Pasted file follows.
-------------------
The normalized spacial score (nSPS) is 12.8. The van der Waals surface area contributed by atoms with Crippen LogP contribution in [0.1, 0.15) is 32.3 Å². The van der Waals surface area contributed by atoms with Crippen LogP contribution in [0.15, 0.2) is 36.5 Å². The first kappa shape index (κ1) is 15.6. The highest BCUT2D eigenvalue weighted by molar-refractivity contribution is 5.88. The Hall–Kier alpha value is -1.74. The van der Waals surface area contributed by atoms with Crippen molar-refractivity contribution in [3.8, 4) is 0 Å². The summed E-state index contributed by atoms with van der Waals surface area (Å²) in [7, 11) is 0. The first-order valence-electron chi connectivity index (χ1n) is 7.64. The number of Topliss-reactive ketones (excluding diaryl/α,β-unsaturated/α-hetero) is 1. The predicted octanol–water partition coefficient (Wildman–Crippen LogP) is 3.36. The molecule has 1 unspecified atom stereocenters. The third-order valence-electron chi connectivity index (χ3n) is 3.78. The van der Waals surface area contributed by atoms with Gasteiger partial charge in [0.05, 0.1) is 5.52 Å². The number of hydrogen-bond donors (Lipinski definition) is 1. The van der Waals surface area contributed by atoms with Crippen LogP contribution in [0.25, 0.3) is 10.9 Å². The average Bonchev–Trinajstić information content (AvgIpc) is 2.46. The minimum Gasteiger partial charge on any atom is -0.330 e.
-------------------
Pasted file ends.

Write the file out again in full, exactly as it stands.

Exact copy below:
The normalized spacial score (nSPS) is 12.8. The van der Waals surface area contributed by atoms with Crippen LogP contribution in [0.1, 0.15) is 32.3 Å². The van der Waals surface area contributed by atoms with Crippen LogP contribution in [0.15, 0.2) is 36.5 Å². The first kappa shape index (κ1) is 15.6. The highest BCUT2D eigenvalue weighted by molar-refractivity contribution is 5.88. The Hall–Kier alpha value is -1.74. The van der Waals surface area contributed by atoms with Crippen molar-refractivity contribution in [3.8, 4) is 0 Å². The summed E-state index contributed by atoms with van der Waals surface area (Å²) in [7, 11) is 0. The first-order valence-electron chi connectivity index (χ1n) is 7.64. The number of Topliss-reactive ketones (excluding diaryl/α,β-unsaturated/α-hetero) is 1. The predicted octanol–water partition coefficient (Wildman–Crippen LogP) is 3.36. The molecule has 1 unspecified atom stereocenters. The third-order valence-electron chi connectivity index (χ3n) is 3.78. The van der Waals surface area contributed by atoms with Gasteiger partial charge in [0.05, 0.1) is 5.52 Å². The number of hydrogen-bond donors (Lipinski definition) is 1. The van der Waals surface area contributed by atoms with Crippen LogP contribution in [0.25, 0.3) is 10.9 Å². The average Bonchev–Trinajstić information content (AvgIpc) is 2.46. The minimum Gasteiger partial charge on any atom is -0.330 e.